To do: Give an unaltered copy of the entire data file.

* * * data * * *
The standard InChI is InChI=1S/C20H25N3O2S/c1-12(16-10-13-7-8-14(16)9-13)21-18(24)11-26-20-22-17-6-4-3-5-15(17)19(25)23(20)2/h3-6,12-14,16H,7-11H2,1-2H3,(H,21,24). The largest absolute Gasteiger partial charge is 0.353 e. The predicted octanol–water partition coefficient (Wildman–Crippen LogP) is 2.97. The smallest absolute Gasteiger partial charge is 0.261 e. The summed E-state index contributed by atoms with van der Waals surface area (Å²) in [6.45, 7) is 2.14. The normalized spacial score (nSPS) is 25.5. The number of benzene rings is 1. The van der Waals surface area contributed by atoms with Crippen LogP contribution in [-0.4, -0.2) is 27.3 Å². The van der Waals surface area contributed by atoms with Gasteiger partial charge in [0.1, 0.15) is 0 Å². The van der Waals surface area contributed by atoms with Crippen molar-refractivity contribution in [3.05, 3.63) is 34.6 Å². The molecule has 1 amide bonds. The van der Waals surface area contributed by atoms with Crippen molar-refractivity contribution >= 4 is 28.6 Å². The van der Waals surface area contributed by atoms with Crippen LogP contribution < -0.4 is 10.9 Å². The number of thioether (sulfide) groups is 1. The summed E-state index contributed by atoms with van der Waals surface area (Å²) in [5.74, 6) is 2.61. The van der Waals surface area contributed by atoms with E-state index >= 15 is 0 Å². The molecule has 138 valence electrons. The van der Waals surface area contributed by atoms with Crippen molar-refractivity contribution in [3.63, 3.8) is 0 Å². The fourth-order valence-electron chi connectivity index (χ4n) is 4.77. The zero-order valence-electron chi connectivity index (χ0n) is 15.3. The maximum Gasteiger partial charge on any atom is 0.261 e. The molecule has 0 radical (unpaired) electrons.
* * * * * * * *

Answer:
The standard InChI is InChI=1S/C20H25N3O2S/c1-12(16-10-13-7-8-14(16)9-13)21-18(24)11-26-20-22-17-6-4-3-5-15(17)19(25)23(20)2/h3-6,12-14,16H,7-11H2,1-2H3,(H,21,24). The largest absolute Gasteiger partial charge is 0.353 e. The predicted octanol–water partition coefficient (Wildman–Crippen LogP) is 2.97. The smallest absolute Gasteiger partial charge is 0.261 e. The summed E-state index contributed by atoms with van der Waals surface area (Å²) in [6.45, 7) is 2.14. The normalized spacial score (nSPS) is 25.5. The number of benzene rings is 1. The van der Waals surface area contributed by atoms with Crippen LogP contribution in [-0.4, -0.2) is 27.3 Å². The van der Waals surface area contributed by atoms with Gasteiger partial charge in [0.1, 0.15) is 0 Å². The van der Waals surface area contributed by atoms with Crippen molar-refractivity contribution in [3.05, 3.63) is 34.6 Å². The molecule has 1 amide bonds. The van der Waals surface area contributed by atoms with Crippen molar-refractivity contribution >= 4 is 28.6 Å². The van der Waals surface area contributed by atoms with Crippen LogP contribution < -0.4 is 10.9 Å². The number of thioether (sulfide) groups is 1. The summed E-state index contributed by atoms with van der Waals surface area (Å²) in [5.74, 6) is 2.61. The van der Waals surface area contributed by atoms with E-state index >= 15 is 0 Å². The molecule has 138 valence electrons. The van der Waals surface area contributed by atoms with Crippen molar-refractivity contribution in [3.63, 3.8) is 0 Å². The fourth-order valence-electron chi connectivity index (χ4n) is 4.77. The zero-order valence-electron chi connectivity index (χ0n) is 15.3. The maximum Gasteiger partial charge on any atom is 0.261 e. The molecule has 0 radical (unpaired) electrons.